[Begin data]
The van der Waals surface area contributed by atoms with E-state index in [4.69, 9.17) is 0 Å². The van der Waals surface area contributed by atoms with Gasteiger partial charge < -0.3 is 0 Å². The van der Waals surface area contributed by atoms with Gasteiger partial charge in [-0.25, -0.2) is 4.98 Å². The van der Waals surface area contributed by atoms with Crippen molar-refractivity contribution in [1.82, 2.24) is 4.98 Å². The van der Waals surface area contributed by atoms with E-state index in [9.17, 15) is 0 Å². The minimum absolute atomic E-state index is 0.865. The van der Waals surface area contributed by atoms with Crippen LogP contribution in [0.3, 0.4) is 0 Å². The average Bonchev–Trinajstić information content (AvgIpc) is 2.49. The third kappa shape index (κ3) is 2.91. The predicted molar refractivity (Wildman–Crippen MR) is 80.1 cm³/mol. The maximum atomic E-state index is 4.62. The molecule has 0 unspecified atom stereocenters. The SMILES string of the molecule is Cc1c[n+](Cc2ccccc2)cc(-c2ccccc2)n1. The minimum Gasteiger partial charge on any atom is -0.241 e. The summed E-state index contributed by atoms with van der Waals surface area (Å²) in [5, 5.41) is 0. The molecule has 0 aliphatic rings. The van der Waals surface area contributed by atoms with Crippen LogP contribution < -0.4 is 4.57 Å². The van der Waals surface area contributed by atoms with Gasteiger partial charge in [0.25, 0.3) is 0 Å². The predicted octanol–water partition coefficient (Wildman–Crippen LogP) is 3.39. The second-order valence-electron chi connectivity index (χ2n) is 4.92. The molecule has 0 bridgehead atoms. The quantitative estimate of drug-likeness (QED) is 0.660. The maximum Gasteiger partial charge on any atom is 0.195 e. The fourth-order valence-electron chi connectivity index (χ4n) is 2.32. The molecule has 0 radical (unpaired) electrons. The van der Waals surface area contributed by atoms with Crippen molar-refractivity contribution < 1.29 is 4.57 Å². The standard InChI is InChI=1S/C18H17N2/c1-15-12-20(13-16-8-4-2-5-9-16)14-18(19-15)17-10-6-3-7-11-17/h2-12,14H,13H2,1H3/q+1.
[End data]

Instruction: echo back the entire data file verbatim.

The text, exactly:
The van der Waals surface area contributed by atoms with E-state index in [4.69, 9.17) is 0 Å². The van der Waals surface area contributed by atoms with Gasteiger partial charge < -0.3 is 0 Å². The van der Waals surface area contributed by atoms with Gasteiger partial charge in [-0.25, -0.2) is 4.98 Å². The van der Waals surface area contributed by atoms with Crippen molar-refractivity contribution in [1.82, 2.24) is 4.98 Å². The van der Waals surface area contributed by atoms with E-state index in [9.17, 15) is 0 Å². The minimum absolute atomic E-state index is 0.865. The van der Waals surface area contributed by atoms with Crippen LogP contribution in [0.3, 0.4) is 0 Å². The average Bonchev–Trinajstić information content (AvgIpc) is 2.49. The third kappa shape index (κ3) is 2.91. The predicted molar refractivity (Wildman–Crippen MR) is 80.1 cm³/mol. The maximum atomic E-state index is 4.62. The molecule has 0 unspecified atom stereocenters. The SMILES string of the molecule is Cc1c[n+](Cc2ccccc2)cc(-c2ccccc2)n1. The minimum Gasteiger partial charge on any atom is -0.241 e. The summed E-state index contributed by atoms with van der Waals surface area (Å²) in [5, 5.41) is 0. The molecule has 0 aliphatic rings. The van der Waals surface area contributed by atoms with Crippen LogP contribution < -0.4 is 4.57 Å². The van der Waals surface area contributed by atoms with Gasteiger partial charge in [0.25, 0.3) is 0 Å². The predicted octanol–water partition coefficient (Wildman–Crippen LogP) is 3.39. The second-order valence-electron chi connectivity index (χ2n) is 4.92. The molecule has 0 bridgehead atoms. The quantitative estimate of drug-likeness (QED) is 0.660. The maximum Gasteiger partial charge on any atom is 0.195 e. The fourth-order valence-electron chi connectivity index (χ4n) is 2.32. The molecule has 0 radical (unpaired) electrons. The van der Waals surface area contributed by atoms with Crippen molar-refractivity contribution < 1.29 is 4.57 Å². The standard InChI is InChI=1S/C18H17N2/c1-15-12-20(13-16-8-4-2-5-9-16)14-18(19-15)17-10-6-3-7-11-17/h2-12,14H,13H2,1H3/q+1.